Can you do this: removing Russia’s central bank and a number of other commercial banks from the SWIFT payment messaging system. That’s what just happened.

This is the weaponisation of money on this scale we’ve never seen before.

Why do I say this?

Because the second-order effects are that the whole world sees this. Pray tell, what China thinks of this now? I’ll tell you what. They will make it a priority to NOT need the US dollar going forward. They were already well on that path, but expect this to ramp up significantly now. Particularly before they invade Taiwan. I don’t want to sound bombastic, but this is a turning point in monetary history. When the US left American soldiers stranded in Afghanistan and rescinded all its promises to Afghans, it effectively told the rest of the world that it couldn’t be trusted as a military ally. I wrote about it at the time and suggested that they were waving a giant flag showing weakness. Now I’m not the first person to say I don’t think the US should have been poking about in all these far flung corners of the earth in the first instance. I’m just pointing out that there would be consequences. And here we are.

Russian Ruble

Now, by canceling Russian banks and hence millions of Russian citizens and businesses from trading globally (via SWIFT) they just announced that the US monetary system could not be trusted. Unless you abide by whatever it is the West wants you to abide by, you’re out.

This paves the way to the end of USD hegemony and the acceleration towards a bipolar monetary order. It presents a huge problem. Think it through. China’s PBOC and Russia’s central bank all hold paper with other central and commercial banks, and they will draw those or call them. That in itself would reduce funding at those banks as swap lines would be canceled (we had a precursor in 2008 to this) as it would involve massive amounts of funding problems. Think of all the overnight paper that won’t now roll.

What may happen?

Firstly, a dollar short squeeze. And eurodollar spreads blow out and a dash for USD to begin.

Other thoughts…

The below I copied from a chat with Lucas and Brad because though it’s unedited (NSFW warning) it allows me to get this out to you faster and well, I’m running out of time so…

Chris“This is way bigger than just SWIFT, it’s the dollar based system.”

Brad“Well, we get back to the payment of oil in non USDs (isn’t that what got Saddam in trouble?”

Chris: “Not just oil. Who increasingly controls materials, energy, and supply chains?

China and Russia. Sucks but shit that’s the reality. Thugs all round.

By using SWIFT as a weapon they just accelerated the demise of the dollar based system. You see now this action HAS to bring everyone to heel and if it doesn’t you’ve set off something you can’t control or finish. You’re done if it fails. And guess what. It’s gonna fail.”

Lucas“I wonder if the people in power understand what they’re doing. They’re either fucking dumb or fucking evil. Or both I guess.”

Chris: “It all comes back to fundamentals though. The Bretton Woods monetary order which gave way to the post 1971 petrodollar system with the USD as the world’s reserve currency was based on the arrangement that the US military would police the global trade routes, principally shipping (one very very good reason to own shipping now) and that the US government would run trade deficits in exchange for creditor nations reinvesting that capital back into US debt markets. Basically the ROW funded US growth. That was early days until US growth became US consumption and manufacturing began being exported to EM. Still, it provided them with the most liquid credit markets to both finance business but also sadly the deep state….which ironically gets us into the shitshow we are now in today, where the deep state has grown into such a massive cancer. US manufacturing is no longer competitive and their main export is dollars. In any event that’s been the status quo. The rest of the world is tired of the US using this privilege by running up debts and enforcing not democracy but deep state corruption on them. But for ROW there was no real alternative because….well the US military.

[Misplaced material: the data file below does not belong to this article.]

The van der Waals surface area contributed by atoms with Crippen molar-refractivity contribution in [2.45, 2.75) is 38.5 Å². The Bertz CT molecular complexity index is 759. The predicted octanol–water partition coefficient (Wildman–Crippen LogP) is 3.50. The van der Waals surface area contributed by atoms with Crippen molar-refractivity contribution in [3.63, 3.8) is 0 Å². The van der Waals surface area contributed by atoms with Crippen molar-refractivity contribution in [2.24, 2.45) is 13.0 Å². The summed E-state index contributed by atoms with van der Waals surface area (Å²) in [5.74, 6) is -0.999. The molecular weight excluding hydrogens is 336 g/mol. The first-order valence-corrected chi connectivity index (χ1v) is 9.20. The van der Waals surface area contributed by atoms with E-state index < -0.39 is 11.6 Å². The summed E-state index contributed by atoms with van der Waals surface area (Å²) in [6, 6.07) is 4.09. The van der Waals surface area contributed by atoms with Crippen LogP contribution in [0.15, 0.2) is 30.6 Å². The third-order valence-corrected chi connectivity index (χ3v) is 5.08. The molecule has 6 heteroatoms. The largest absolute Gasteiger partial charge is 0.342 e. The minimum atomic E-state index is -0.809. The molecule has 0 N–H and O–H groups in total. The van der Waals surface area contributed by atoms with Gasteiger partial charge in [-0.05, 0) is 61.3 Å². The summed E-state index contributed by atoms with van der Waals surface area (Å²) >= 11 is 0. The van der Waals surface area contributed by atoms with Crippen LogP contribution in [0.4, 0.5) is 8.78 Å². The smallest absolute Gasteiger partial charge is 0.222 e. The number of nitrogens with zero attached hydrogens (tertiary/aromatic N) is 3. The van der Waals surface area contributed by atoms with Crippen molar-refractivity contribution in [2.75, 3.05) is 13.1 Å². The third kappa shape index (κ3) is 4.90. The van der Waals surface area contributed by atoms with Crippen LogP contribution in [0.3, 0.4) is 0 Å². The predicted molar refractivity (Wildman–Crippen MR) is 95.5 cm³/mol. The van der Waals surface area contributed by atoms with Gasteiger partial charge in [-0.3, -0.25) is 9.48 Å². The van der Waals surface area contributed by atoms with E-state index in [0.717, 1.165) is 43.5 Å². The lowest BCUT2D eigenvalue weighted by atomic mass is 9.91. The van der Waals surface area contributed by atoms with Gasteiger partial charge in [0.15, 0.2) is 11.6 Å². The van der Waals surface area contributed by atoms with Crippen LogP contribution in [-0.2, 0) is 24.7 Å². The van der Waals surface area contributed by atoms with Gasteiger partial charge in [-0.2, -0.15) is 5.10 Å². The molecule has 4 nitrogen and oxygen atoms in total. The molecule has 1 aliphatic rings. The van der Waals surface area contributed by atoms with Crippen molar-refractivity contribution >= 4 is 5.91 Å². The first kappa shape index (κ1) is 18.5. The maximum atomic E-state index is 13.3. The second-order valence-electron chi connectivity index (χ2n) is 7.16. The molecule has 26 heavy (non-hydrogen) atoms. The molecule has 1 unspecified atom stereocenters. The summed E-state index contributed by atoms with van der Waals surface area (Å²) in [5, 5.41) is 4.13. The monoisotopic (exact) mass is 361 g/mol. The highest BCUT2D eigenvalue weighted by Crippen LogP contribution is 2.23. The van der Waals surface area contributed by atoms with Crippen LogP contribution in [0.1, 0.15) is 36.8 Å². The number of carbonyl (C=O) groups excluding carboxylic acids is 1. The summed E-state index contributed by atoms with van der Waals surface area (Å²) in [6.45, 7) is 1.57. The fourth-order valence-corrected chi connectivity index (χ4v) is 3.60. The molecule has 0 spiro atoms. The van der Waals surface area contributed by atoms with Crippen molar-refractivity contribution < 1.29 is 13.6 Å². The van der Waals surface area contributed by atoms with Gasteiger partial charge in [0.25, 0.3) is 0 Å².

but Afghanistan changed that.”


Chris“The US military is in retreat, a trend that started under Obama, accelerated with Trump but has continued under Biden with the catastrophically badly managed withdrawal of troops from Afghanistan. Question is. If the US military is in retreat, can the petrodollar monetary reserve system still be enforced? Why would countries voluntarily settle transactions in USD if they felt that the value of their goods being sold was continually being debased? Only if the military pose sufficient threat? That’s now being tested in Ukraine.”

Lucas: “I wonder what BTC is going to do in the next little bit”

Chris“Tentatively bullish with the caveat the govt’s of the world (all of them) won’t want to cede power to it. With regards to the US being able to do anything…now with inflation running in the US, the appetite for sending military to far flung places such as Ukraine is pretty slim. So Biden etc can’t enforce foreign policy any longer. They are increasingly neutered.